A tsunami early warning system described as the most modern in the world has been unveiled in India.
The 2004 tsunami forced investment in new warning systems
The system will be able to issue a tsunami alert within 13 minutes of detecting an earthquake.
The Indian government promised to build the system in the wake of the 2004 tsunami, which killed 10,700 people in India and over 203,000 worldwide.
Data from the new system will be shared with India's neighbours, the government has pledged.
Nearly 400 million people living in India's coastal regions stand to benefit from the new system, to be housed at the Indian National Centre for Ocean Information Services (INCOIS).
The centre will receive seismic information from six buoys and pressure sensors located on the seabed of the Indian Ocean and Arabian Sea.
TSUNAMI ALERT SYSTEM
Sends an alert within 13 mins of receiving data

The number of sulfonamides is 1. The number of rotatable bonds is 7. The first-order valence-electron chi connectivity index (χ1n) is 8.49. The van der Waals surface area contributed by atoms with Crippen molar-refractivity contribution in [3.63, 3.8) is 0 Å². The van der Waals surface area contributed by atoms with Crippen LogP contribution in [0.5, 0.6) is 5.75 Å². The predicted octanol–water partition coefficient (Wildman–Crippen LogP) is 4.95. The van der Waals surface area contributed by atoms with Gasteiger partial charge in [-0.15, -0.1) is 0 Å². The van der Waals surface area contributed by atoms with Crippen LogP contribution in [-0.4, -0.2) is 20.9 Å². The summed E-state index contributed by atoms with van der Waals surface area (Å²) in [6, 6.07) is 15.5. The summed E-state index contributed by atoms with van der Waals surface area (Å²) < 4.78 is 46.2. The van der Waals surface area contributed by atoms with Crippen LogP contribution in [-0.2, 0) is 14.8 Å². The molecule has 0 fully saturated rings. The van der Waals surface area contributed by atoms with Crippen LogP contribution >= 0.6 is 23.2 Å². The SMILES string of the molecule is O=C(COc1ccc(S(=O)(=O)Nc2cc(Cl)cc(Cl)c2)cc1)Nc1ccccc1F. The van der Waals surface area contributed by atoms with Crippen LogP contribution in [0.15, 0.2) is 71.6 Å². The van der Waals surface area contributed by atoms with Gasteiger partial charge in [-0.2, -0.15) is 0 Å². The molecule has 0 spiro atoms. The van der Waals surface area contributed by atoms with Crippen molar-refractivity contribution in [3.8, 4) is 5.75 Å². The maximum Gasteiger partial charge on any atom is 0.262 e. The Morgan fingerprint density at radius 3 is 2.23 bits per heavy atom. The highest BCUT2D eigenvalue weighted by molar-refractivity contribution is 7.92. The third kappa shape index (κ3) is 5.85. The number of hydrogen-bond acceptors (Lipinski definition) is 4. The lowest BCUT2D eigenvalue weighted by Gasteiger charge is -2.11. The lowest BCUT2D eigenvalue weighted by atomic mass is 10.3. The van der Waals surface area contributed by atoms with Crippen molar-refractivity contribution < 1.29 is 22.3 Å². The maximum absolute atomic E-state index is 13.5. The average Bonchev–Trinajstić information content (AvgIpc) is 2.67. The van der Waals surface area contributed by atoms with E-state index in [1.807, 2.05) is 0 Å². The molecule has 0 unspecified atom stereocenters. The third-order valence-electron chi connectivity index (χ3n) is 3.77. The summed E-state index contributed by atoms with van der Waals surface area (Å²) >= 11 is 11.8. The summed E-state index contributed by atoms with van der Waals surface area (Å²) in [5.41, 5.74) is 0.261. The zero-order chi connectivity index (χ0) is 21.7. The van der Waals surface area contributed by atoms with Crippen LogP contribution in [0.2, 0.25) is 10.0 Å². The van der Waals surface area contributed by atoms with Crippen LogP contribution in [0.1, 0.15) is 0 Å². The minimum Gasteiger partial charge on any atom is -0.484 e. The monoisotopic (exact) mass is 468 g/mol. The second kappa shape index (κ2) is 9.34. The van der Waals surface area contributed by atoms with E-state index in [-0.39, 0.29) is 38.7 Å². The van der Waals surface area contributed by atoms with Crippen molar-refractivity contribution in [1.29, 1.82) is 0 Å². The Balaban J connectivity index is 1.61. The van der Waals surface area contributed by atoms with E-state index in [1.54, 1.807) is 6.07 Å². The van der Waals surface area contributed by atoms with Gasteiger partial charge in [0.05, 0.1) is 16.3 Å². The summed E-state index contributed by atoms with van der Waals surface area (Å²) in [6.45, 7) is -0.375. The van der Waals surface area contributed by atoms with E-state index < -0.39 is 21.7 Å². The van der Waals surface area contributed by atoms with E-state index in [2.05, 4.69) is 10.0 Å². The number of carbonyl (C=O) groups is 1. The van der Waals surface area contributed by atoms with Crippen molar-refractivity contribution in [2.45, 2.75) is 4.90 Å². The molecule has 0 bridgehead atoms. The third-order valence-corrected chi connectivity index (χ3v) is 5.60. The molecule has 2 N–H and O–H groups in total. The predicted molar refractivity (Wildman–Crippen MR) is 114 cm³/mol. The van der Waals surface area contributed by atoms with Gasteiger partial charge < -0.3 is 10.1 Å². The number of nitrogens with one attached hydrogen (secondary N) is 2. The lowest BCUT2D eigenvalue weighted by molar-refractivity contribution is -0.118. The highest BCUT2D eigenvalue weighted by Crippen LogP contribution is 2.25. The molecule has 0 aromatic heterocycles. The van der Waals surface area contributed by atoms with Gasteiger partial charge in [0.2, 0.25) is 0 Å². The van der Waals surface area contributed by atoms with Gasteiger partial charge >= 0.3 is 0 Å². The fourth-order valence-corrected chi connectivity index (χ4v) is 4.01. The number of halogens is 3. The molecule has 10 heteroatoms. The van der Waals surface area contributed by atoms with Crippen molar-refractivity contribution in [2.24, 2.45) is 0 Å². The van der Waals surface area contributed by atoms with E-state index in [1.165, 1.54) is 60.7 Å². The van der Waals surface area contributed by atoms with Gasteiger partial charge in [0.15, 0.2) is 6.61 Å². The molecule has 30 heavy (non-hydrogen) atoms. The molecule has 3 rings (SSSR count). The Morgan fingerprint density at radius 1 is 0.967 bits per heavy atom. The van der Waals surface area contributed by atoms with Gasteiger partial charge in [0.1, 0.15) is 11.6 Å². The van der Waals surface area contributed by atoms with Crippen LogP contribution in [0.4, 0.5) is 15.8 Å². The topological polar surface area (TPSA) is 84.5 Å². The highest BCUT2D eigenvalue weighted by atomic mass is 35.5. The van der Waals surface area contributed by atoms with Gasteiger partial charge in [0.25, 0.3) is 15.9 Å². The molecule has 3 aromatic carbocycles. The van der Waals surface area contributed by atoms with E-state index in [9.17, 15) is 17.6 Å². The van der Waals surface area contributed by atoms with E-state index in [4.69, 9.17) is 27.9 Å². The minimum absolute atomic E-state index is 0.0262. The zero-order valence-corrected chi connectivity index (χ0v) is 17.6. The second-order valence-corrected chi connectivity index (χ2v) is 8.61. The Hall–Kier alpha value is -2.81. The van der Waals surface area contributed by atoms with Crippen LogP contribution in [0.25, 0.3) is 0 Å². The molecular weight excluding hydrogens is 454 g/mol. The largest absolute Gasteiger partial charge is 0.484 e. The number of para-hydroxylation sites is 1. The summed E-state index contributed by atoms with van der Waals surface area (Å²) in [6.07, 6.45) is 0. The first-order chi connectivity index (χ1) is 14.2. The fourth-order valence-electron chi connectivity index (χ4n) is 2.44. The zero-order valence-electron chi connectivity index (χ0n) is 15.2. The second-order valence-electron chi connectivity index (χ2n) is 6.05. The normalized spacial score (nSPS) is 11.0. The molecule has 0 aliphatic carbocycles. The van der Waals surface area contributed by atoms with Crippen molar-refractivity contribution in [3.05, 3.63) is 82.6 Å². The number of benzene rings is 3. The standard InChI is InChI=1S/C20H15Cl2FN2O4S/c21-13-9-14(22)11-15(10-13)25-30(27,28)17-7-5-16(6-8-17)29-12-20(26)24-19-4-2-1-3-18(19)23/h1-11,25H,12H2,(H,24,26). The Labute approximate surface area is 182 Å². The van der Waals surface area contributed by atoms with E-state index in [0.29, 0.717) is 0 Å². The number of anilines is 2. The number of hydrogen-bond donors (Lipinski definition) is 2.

Gets data from six buoys and sensors on the ocean floor
Built over three years at a cost of £15.6m
Analysis of the data will take seven minutes and another six minutes will be required to run simulation models before an alert is generated.
Scientists hope to halve the time taken to generate the alerts over the coming years.
The centre was built over three years at a cost of 1.25bn rupees (£15.6m) and is located on the outskirts of Hyderabad.
"The Indian system... is the most modern system as INCOIS has adopted a multi-hazard approach in developing it," said Peter Koltermann, head of the Tsunami Co-ordination Unit at Unesco.
The system was tested successfully during the powerful earthquake that hit Indonesia on 12 September, according to India's Science Minister Kapil Sibal.